Friday, January 15, 2010

My charitable donation to WEG

The seemingly endless saga of misery that is West End Games has taken another turn. As I mentioned some time ago, WEG was looking to make a rebound. They had a new product, Septimus, a space opera rpg by reknown game designer Bill Coffin, and a new publishing model, Open d6, which would allow the venerable d6 game engine to become OGL. Along came GenCon. Eric Gibson, the current owner of WEG, arrived with a stack of Septimus softcovers and a plan.

Then he disappeared...

Rampant speculation followed. WEG's forums were abuzz with speculation, as the fans (who by this time, number in the tens) debated the future of the company, its owner and the game system. Fans created Open d6 Resurrection, Antipaladin Games created a clone called Mini Six and pretty much everyone felt they'd seen the last of West End Games.

Well, Eric Gibson has resurfaced and he's busily doing what he can to put to rest any rumours of his (or WEG's) demise. Problems with his overseas printer have made him unable to get his hardcover Septimus books into stores, while GenCon softcover and pdf sales have been weak. The Open d6 project is not dead and he's not too happy about these non-WEG efforts to create reasonable facsimiles.

So, partially out of sympathy for a struggling company that has given me a lot of joy over the years and partially out of curiousity about a product that seems increasingly unlikely to ever see the light of day in stores, I bought a pdf copy of Septimus. It is quite a tome, weighing in at a hefty 364 pages. The first 95 or so pages are dedicated to describing the world of Septimus, a Dyson Sphere on the very edge of a dying galactic empire. This description is quite detailed, and yet, there are some glaring omissions. Several things are mentioned repeatedly, but never clearly explained. For example, a particularly traumatic event, known as Steel Helix, is mentioned repeatedly as the source of much of the destruction currently seen on the surface of Septimus, yet no explanation of Steel Helix is given in the text. A free quick-start pdf of the Septimus game released months before the full game mentions a rebellion and describes a rebel military action called Iron Helix, which is presumably the same thing, but anyone without a copy of this earlier release would have little idea about this most important event in recent history of the game world. Other unexplained things include the Seven Cities (presumed to be other settlements outside of the capital that have been cut off by Steel Helix) and ZPG (some sort of disease which may be related to corruption of the advanced technology used to control the inhabitants of Septimus).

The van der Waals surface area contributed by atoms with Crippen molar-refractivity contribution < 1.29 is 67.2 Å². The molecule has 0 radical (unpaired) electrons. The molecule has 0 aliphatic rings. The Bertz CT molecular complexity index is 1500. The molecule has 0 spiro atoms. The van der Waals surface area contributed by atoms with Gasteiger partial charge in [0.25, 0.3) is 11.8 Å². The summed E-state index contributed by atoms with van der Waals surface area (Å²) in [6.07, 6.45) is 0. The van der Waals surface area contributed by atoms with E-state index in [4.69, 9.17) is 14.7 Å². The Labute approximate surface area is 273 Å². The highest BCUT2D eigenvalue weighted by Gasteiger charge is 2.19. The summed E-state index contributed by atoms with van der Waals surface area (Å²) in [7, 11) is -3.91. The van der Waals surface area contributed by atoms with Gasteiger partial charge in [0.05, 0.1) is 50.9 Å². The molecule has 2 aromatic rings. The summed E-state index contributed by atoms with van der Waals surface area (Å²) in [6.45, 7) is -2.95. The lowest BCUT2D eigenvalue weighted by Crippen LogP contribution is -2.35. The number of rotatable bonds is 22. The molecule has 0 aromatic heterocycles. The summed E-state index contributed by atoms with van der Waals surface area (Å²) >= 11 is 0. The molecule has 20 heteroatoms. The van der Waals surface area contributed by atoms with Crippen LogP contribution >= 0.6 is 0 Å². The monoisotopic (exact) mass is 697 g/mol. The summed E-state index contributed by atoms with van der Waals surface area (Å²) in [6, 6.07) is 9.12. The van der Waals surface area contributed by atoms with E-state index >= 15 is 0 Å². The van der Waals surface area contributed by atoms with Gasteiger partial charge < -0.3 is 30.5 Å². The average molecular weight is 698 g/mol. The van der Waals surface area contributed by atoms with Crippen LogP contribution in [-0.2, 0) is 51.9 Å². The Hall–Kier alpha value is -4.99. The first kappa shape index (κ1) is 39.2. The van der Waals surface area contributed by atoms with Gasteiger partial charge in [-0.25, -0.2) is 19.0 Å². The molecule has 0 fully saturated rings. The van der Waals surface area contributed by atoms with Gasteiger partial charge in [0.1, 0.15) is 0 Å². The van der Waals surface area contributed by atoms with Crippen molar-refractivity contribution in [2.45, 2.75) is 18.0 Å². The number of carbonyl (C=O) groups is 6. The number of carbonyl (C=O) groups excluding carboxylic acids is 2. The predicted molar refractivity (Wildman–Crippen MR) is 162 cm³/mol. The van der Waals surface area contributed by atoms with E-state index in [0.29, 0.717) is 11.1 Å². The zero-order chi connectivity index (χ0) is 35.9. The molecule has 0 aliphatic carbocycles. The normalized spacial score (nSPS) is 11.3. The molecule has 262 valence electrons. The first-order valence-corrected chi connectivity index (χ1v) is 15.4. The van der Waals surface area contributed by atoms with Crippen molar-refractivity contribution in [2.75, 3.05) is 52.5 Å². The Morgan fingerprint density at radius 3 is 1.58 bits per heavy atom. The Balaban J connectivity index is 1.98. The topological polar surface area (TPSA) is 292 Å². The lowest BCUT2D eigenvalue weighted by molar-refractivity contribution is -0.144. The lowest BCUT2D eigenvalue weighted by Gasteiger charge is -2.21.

Beyond this criticism, Septimus is actually a pretty solid game. The d6 rules are fully presented, so no other books are required to play and the number of game and character options are quite extensive. The game is not as polished as Eclipse Phase or CthulhuTech, but it is certainly easier for inexperienced players to understand. It has a lot of potential, but at this point, I don't think West End Games has the resources to get this game off the ground in any significant way. Pity!


(Edit: Upon further reading, I have a clearer idea about the Seven Cities, although a timeline and a more detailed history would certainly help to elucidate the various political relationships within the game setting.)


Ray said...

Bill Coffin's Septimus is a fantastic book! I read on the forum that Eric is working on getting it out there in hardback soon and has asked what errata or anything that might have been missed before.

Rognar said...

I would certainly look forward to a new printing with an expanded first chapter and all the errata included. Thanks for the post, Ray. Mini Six is a nice little game.